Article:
The General Data Protection Regulation (GDPR), the most important change in data privacy regulation in 20 years, comes into effect on 25 May 2018. It’s a complex piece of legislation requiring comprehensive coordination on the part of businesses to educate their workforce and prepare for compliance.
However, too often the guidance around the GDPR is of the academic variety, focusing on “what” the legislation is rather than “how” businesses can become and remain compliant. This article focuses on the “how”, detailing concrete steps to educate your business and complete tasks needed to comply with the GDPR.
The UK Information Commissioner’s Office (ICO) recommends you nominate someone in your company as the go-to person for the GDPR. As a first step to compliance, look at your business and determine who should fill this role.
The GDPR outlines very specific actors involved in data protection. This includes the data controller – the person or organisation that makes the decision to capture and use personal data; the data processor – the person or organisation such as a payroll bureau who is following the instructions of the data controller; and the data subject – the person whose data is being collected.
Understanding the obligations of the business in relation to these three actors is a key component of the role of the GDPR champion within your organisation.
Learn the basics
The first step to educate your business, according to Ian McDonald, regional instructional designer at Sage, is for business owners to learn the basics.
While most people who attend GDPR webinars know that it is just around the corner, the majority haven’t yet grasped what it means for their business or what steps they need to take.
Therefore, the priority has got to be education first. This has to be customised to specific groups within your organisation depending on their role and especially include people who deal with personal data on a daily basis.
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Conduct a data audit
Next, conduct a data audit so each department knows exactly what personal data they hold, what they use it for, with whom they share it and where they store it.
Adam Prince, vice president of product management at Sage, defines personal data as “anything that could identify an individual, so it’s not necessarily the name – it could be a phone number, an email address, a social media handle or even an internal identity”.
For GDPR and payroll, this will mainly be information about employees, and the good news here, according to Sage product management lead Ceara Metcalf, a specialist in payroll, is that it’s generally quite defined.
She says: “In order to pay somebody, HMRC requires you to have specific pieces of information about a person, such as their name, their address, their National Insurance number and their date of birth. As there’s a legal reason to have this information, you don’t need to get consent from the employee, so that makes things slightly easier from a payroll point of view.”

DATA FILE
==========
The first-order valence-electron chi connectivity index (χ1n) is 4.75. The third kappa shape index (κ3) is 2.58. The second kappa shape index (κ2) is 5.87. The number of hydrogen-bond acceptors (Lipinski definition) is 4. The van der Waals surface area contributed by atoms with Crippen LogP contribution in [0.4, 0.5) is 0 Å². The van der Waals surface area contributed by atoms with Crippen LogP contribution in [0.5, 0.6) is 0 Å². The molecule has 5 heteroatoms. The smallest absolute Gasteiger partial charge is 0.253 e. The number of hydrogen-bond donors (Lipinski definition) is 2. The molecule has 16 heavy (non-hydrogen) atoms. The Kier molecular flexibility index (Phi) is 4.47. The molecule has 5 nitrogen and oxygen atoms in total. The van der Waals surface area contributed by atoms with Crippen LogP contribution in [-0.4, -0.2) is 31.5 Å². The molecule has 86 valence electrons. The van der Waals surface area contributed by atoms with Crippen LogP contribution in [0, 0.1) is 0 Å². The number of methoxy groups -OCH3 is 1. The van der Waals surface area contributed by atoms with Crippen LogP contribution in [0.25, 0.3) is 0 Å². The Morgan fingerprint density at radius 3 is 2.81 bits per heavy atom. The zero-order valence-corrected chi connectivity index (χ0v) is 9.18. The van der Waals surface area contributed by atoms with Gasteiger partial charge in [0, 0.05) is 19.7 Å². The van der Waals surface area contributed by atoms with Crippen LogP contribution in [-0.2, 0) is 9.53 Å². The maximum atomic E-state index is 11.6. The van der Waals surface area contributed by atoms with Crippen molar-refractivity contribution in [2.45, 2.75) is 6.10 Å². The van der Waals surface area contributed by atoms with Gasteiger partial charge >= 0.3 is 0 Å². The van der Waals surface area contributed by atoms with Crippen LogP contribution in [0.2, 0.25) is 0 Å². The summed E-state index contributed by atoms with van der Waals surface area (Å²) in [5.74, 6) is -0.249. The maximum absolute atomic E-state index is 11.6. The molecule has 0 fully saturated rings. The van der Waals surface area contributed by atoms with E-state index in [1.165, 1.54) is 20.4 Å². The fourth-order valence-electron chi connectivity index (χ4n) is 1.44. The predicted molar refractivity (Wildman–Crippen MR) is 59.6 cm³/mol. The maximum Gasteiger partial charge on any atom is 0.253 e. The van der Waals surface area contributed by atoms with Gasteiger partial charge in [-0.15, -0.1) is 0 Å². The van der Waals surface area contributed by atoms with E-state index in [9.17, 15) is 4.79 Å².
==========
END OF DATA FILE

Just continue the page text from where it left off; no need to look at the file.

For other departments such as HR, data may be more fragmented across systems and possibly requiring consent, especially where the processing falls outside the usual employer/employee relationship. The best advice is to consolidate as much data as possible, ideally into an online system.
A key principle of the GDPR is that companies mustn’t hold data on anybody for longer than necessary. Now once the audit is complete, the next task is determining what you must delete.
From a payroll perspective, HMRC requires companies to keep employee information for a minimum of three payroll tax years. After that, there is no longer a legal basis to keep it and it will need to be removed unless there are other reasons to retain it (for example ongoing legal action).
Review policies and contracts
Next, it is worthwhile to review your staff policies around data. This may result in the need to create or update some new policies such as a Data Breach Incident Plan or Human Resources Data Protection Policy.
Following this, review and update your legal terms and conditions that go into contracts. It is best to make sure, going forward, that your contracts with suppliers and vendors have all the GDPR processing obligations, which are set out in Article 28, in place.
Educate your business – final thoughts
These steps will enable your business to begin the process of becoming GDPR-ready. A natural by-product of this approach is that through education at all levels of the business, GDPR compliance is fundamentally embedded throughout your organisation from awareness and education to personal data management, policy development and contract management.
Even with this positive start, no organisation can become complacent. However, as according to Pat Larkin of Ward Solutions: “A GDPR compliance programme is a significant undertaking for any organisation. It’s also time critical – ie, you need to be significantly compliant by a prescribed timeline and maintain it ongoing thereafter.”
In terms of approaching the GDPR, for Adam Prince, compliance essentially comes down to consideration. He says: “Consider the individual rather than you or the organisation when you’re trying to work out if you’re doing the right thing.”
What steps are you taking to educate your business? Let us know in the comments below.
Implementing GDPR: Lessons learned from UK businesses
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